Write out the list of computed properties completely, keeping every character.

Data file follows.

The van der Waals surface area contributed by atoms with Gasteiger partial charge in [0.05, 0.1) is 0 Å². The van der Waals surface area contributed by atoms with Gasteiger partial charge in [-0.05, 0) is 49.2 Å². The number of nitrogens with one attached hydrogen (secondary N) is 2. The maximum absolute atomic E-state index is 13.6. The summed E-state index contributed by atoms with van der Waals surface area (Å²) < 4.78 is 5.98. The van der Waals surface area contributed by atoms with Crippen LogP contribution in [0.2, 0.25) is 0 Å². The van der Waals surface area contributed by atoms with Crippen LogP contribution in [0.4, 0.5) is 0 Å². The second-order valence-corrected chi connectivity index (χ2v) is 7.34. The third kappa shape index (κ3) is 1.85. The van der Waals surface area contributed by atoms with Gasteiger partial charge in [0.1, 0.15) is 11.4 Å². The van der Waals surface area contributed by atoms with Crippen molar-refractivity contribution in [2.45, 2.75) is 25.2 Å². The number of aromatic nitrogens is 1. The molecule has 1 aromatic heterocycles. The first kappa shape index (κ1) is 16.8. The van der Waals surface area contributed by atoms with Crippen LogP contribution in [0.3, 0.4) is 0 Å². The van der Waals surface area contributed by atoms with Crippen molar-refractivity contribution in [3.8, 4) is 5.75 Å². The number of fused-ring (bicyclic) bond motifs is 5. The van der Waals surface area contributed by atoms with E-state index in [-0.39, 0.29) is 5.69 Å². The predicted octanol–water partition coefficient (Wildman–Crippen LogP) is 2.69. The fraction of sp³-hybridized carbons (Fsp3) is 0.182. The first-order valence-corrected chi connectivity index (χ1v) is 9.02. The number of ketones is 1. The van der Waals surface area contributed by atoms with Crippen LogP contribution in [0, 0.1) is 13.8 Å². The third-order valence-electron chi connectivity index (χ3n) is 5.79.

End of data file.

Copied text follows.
The van der Waals surface area contributed by atoms with Gasteiger partial charge in [0.05, 0.1) is 0 Å². The van der Waals surface area contributed by atoms with Gasteiger partial charge in [-0.05, 0) is 49.2 Å². The number of nitrogens with one attached hydrogen (secondary N) is 2. The maximum absolute atomic E-state index is 13.6. The summed E-state index contributed by atoms with van der Waals surface area (Å²) < 4.78 is 5.98. The van der Waals surface area contributed by atoms with Crippen LogP contribution in [0.2, 0.25) is 0 Å². The van der Waals surface area contributed by atoms with Crippen LogP contribution in [0.4, 0.5) is 0 Å². The second-order valence-corrected chi connectivity index (χ2v) is 7.34. The third kappa shape index (κ3) is 1.85. The van der Waals surface area contributed by atoms with Gasteiger partial charge in [0.1, 0.15) is 11.4 Å². The van der Waals surface area contributed by atoms with Crippen molar-refractivity contribution in [2.45, 2.75) is 25.2 Å². The number of aromatic nitrogens is 1. The molecule has 1 aromatic heterocycles. The first kappa shape index (κ1) is 16.8. The van der Waals surface area contributed by atoms with Crippen LogP contribution in [0.3, 0.4) is 0 Å². The van der Waals surface area contributed by atoms with Crippen molar-refractivity contribution in [3.8, 4) is 5.75 Å². The number of fused-ring (bicyclic) bond motifs is 5. The van der Waals surface area contributed by atoms with E-state index in [-0.39, 0.29) is 5.69 Å². The predicted octanol–water partition coefficient (Wildman–Crippen LogP) is 2.69. The fraction of sp³-hybridized carbons (Fsp3) is 0.182. The first-order valence-corrected chi connectivity index (χ1v) is 9.02. The number of ketones is 1. The van der Waals surface area contributed by atoms with Crippen LogP contribution in [0, 0.1) is 13.8 Å². The third-order valence-electron chi connectivity index (χ3n) is 5.79.